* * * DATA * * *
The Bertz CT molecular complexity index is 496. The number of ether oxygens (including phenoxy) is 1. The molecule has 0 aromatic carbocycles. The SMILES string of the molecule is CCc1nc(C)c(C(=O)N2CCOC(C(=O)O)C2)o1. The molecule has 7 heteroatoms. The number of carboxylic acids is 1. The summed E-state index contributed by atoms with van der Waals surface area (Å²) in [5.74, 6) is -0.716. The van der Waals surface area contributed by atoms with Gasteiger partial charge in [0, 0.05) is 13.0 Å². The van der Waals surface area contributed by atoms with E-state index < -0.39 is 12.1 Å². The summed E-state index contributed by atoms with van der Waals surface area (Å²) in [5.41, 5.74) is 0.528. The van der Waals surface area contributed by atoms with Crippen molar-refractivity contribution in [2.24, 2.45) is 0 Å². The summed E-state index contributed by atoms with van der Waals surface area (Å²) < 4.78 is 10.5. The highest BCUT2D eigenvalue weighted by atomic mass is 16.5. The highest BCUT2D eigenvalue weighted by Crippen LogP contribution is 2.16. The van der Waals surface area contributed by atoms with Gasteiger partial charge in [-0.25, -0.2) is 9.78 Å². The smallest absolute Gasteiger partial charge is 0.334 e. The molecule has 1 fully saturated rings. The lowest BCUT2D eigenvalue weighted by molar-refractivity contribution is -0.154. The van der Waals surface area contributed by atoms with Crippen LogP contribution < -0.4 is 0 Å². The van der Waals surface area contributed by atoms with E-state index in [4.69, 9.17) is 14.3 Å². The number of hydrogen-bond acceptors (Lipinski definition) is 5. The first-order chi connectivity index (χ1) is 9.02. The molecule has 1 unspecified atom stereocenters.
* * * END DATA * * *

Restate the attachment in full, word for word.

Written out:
The Bertz CT molecular complexity index is 496. The number of ether oxygens (including phenoxy) is 1. The molecule has 0 aromatic carbocycles. The SMILES string of the molecule is CCc1nc(C)c(C(=O)N2CCOC(C(=O)O)C2)o1. The molecule has 7 heteroatoms. The number of carboxylic acids is 1. The summed E-state index contributed by atoms with van der Waals surface area (Å²) in [5.74, 6) is -0.716. The van der Waals surface area contributed by atoms with Gasteiger partial charge in [0, 0.05) is 13.0 Å². The van der Waals surface area contributed by atoms with E-state index < -0.39 is 12.1 Å². The summed E-state index contributed by atoms with van der Waals surface area (Å²) in [5.41, 5.74) is 0.528. The van der Waals surface area contributed by atoms with Crippen molar-refractivity contribution in [2.24, 2.45) is 0 Å². The summed E-state index contributed by atoms with van der Waals surface area (Å²) < 4.78 is 10.5. The highest BCUT2D eigenvalue weighted by atomic mass is 16.5. The highest BCUT2D eigenvalue weighted by Crippen LogP contribution is 2.16. The van der Waals surface area contributed by atoms with Gasteiger partial charge in [-0.25, -0.2) is 9.78 Å². The smallest absolute Gasteiger partial charge is 0.334 e. The molecule has 1 fully saturated rings. The lowest BCUT2D eigenvalue weighted by molar-refractivity contribution is -0.154. The van der Waals surface area contributed by atoms with Crippen LogP contribution < -0.4 is 0 Å². The van der Waals surface area contributed by atoms with E-state index in [4.69, 9.17) is 14.3 Å². The number of hydrogen-bond acceptors (Lipinski definition) is 5. The first-order chi connectivity index (χ1) is 9.02. The molecule has 1 unspecified atom stereocenters.